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90 days est mort. Vive le 90 days. Arthur A. Gleckler (29 Jan 2021 22:23 UTC)
Re: 90 days est mort. Vive le 90 days. John Cowan (31 Jan 2021 00:31 UTC)
Re: 90 days est mort. Vive le 90 days. Arthur A. Gleckler (31 Jan 2021 01:05 UTC)
Re: 90 days est mort. Vive le 90 days. Marc Nieper-Wi├čkirchen (31 Jan 2021 09:21 UTC)
Re: 90 days est mort. Vive le 90 days. Lassi Kortela (31 Jan 2021 17:58 UTC)

Re: 90 days est mort. Vive le 90 days. Lassi Kortela 31 Jan 2021 17:58 UTC

John:
>         In my case, at least, it's not so much that the SRFIs are
>         unpolished, as that they only handle part of the problem, the
>         part I myself can see clearly.  The SRFI discussion provides for
>         the transition from mere opinions to actual positions that can
>         then be debated and hopefully resolved.

That is indeed the main value of the SRFI process, but if the scope of a
SRFI is too broad or the problem is too vast to be understood in a
reasonable amount of time, we don't have the time and energy to do a
proper review. The scope can be hard to get right. Empirically, reducing
the scope has consistently led to more successful SRFIs.

Arthur:
>     Yes, I agree, and I apologize for the unpolished language of my
>     message.

IMHO your message was fine.

John:
>         (Of course there is also the problem that people don't notice
>         there is a SRFI they want to comment on until they hear that it
>         is about to finalize.  I don't know what to do about that.
>         Likewise there is the problem of insufficient resources.)

Arthur:
>     I keep thinking that there must be a way to help solve some of our
>     problems with bribery.  More stickers, anyone?

Unfortunately bribery cannot solve exhaustion. Our regulars worked very
hard all 2019 and 2020; by the second half of 2020, it seems most of us
had become overwhelmed.

My unpopular suggestion is to stick close to the core language in the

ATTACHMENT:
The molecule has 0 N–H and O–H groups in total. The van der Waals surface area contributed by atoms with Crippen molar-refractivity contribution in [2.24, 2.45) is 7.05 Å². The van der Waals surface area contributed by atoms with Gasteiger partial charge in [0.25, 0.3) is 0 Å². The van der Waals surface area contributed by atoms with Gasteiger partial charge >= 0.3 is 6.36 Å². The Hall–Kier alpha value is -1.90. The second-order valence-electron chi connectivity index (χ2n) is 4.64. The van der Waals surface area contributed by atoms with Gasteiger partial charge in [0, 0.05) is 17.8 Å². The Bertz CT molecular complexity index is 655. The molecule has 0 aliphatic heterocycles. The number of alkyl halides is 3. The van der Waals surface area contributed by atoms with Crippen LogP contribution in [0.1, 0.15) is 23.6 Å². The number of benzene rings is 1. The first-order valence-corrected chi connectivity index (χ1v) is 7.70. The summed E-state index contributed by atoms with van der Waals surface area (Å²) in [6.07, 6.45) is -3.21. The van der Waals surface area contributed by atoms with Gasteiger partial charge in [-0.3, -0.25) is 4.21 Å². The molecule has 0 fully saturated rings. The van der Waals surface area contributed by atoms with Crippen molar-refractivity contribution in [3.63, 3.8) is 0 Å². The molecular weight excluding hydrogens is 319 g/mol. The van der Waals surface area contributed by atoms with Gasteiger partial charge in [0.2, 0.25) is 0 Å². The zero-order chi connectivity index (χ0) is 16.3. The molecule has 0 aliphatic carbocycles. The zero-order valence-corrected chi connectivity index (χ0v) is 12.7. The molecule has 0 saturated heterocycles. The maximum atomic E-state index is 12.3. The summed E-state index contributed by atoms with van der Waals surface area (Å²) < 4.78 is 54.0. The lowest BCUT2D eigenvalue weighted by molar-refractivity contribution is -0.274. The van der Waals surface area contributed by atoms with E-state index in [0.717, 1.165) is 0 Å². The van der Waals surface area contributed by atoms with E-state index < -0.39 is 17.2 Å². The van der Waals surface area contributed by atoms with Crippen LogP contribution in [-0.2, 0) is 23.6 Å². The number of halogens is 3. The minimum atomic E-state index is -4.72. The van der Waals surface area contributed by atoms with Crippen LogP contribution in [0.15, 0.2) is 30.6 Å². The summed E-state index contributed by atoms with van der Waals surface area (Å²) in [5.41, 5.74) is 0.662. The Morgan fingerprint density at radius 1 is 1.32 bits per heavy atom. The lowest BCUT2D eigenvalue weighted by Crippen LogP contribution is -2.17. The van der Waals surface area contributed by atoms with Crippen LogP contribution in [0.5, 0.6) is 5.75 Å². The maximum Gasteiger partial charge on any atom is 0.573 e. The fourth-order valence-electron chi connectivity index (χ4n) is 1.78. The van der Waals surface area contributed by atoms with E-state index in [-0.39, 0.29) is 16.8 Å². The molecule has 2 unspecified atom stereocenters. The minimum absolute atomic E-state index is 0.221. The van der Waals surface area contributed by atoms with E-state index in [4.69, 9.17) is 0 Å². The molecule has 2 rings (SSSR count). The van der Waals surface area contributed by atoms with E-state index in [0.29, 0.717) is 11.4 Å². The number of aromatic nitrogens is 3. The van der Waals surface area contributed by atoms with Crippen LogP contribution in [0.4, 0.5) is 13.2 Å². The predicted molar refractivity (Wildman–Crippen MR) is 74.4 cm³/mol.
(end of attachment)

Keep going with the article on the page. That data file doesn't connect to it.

relatively heavyweight, big-design-up-front RnRS and SRFI processes, and
use more lightweight approaches for ordinary library design.

Marc:
> The old language in the SRFI process seemed to imply that, for quality
> reasons, the 90-day deadline is needed. I'm not at all convinced about
> this, so I like your new language better. I see that some kind of limit
> is useful because the more SRFIs in draft status, the bigger will the
> administrative overhead be.
>
> In any case, I do not see time constraints as a major issue with the
> current SRFI process.  The problem I see is that many SRFIs are
> discussed by far too few people. Moreover, the people that have been
> involved in discussing SRFIs only reflect a small part of the Scheme
> community. The R6RS process was blamed for this, but the same can
> probably be said about the current SRFI process. I haven't made any
> statistics but I have the strong feeling that the community was *much*
> more diverse during the first 50 or 100 SRFIs.

Good points. It comes back to the problem of not enough people/energy.

> In a discussion about the inclusion of SRFI 88/89 to Chez, Kent Dybvig
> once wrote: "[...] SRFIs are not standards and are vetted, for the most
> part, only by people who are interested in the mechanism." I think this
> hits a nail on its head. Our reviewers are all biased. Who does review
> and examine thoroughly a SRFI they are not really interested in?

If someone is truly apathetic about some part of the language, maybe it
doesn't matter if they don't review a SRFI about that part. However, if
someone is has a strong _negative_ interest, their comments would be
very valuable to hear if presented constructively.